Blackberry Curve 8900 review

The Blackberry Curve 8900

The Blackberry Curve 8900

One of a number of handsets created in reaction to Nokia and Apple’s advances on the premium business phone space, the Curve 8900 fails at every turn to make itself a device worth having.

The Blackberry brand has always been associated with businessmen and e-mail junkies, something that is sure to be both a curse and a blessing for creator Research In Motion (RIM). The Curve 8900 is one of many new Blackberrys that try to push the company into a broader area of appeal, housing better media and social functionality.

At its heart it is still an e-mail client, however, and strangely this is where it fails first and foremost. Syncing up with an existing address is relatively easy, particularly if it is a web-based address like Gmail or Yahoo. However the automatic setting for e-mail on the device is the old POP3 system, which does not update other devices when you make an action. In other words, when you read an e-mail via POP3 on the Blackberry it does not get marked as read in your PC’s inbox and vice versa.

In order to use the newer IMAP4 process you have to enter your details in a convoluted and backwards way, instructions for which have to be found online. Even when this is done not synchronise in the way it should. All of this compares to the likes of the iPhone, where inputting a username and password is enough to allow automatic and full e-mail syncing.

On top of this browsing through e-mail is awkward at best. It seems impossible to jump to one e-mail from another, you have to go back in order to go forwards.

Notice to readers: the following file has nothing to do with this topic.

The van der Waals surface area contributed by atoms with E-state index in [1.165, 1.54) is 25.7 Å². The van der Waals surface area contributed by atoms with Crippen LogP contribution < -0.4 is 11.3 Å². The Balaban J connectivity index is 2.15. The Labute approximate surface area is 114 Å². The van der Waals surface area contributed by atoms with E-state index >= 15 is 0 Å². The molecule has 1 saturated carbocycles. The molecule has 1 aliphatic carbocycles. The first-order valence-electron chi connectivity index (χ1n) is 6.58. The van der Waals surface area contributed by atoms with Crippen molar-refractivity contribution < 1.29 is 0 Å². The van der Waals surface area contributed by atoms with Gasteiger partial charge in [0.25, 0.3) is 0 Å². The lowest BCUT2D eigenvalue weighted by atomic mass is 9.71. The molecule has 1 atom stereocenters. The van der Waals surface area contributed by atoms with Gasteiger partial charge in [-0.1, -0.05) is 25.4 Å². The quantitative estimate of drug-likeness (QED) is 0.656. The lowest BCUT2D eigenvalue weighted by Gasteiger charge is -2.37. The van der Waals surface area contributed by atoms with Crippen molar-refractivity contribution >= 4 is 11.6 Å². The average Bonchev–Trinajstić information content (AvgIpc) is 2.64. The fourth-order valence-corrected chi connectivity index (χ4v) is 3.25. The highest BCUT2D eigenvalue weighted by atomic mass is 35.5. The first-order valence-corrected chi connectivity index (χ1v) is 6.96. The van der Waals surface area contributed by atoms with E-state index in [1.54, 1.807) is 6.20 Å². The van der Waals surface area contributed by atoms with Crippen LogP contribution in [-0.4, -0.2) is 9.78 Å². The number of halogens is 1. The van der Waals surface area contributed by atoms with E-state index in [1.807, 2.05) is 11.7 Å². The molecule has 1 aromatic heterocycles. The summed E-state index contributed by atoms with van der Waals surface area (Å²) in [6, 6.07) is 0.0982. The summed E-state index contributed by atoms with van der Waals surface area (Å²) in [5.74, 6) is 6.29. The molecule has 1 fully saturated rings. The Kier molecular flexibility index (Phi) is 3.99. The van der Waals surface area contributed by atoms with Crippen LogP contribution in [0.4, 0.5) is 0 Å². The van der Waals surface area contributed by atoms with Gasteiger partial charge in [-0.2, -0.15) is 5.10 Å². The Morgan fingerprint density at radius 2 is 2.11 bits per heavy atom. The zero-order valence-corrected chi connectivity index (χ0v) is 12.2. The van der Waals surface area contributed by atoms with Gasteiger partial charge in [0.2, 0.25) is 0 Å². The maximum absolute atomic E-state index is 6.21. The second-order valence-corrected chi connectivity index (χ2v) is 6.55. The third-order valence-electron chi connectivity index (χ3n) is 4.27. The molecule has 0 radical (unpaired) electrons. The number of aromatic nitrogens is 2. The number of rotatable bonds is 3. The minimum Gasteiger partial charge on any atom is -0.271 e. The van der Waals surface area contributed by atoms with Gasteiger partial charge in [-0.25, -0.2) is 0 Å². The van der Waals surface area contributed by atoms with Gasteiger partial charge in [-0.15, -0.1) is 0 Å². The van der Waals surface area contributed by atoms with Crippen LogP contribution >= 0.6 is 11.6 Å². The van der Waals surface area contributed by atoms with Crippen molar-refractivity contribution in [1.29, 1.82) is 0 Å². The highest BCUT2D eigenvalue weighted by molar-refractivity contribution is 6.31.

Beyond e-mail the web browser is OK to use but it was a mistake to have the trackball double as a way of zooming and clicking links. It pales in comparison to Safari on the iPhone, which in fairness to the Curve is true for most phone-based browsers.

In physical terms the device is quite light but feels a little cheap as a result.

The key size on the full QWERTY keyboard is not the smallest going but it is very awkward to use – forcing anyone with big thumbs to hit the keys with the side of their digits. Also the trackball that is used as a replacement for a mouse feels a little loose and can be hard to control precisely at times.

The physical buttons on the sides allow for voice dialling, volume control and camera functionality while two neatly hidden buttons offer keypad lock and mute functions. The volume buttons are not there to control the ringtone volume, by the way, just the earpiece level while on a call or the sound level while playing media. When you press the volume keys it can also cause the crystals in the LCD screen to visibly move, another factor that adds to the cheap feel of the device.

In short the Curve 8900 is not a good example of what a Blackberry can be. If this were the company’s only response to what its rivals were doing you could assume it had no future. Lucky for RIM the phone is one of a range of handsets that are looking to keep the brand at the top of the pile in the business sphere. Hopefully for them the others do a better job of this.

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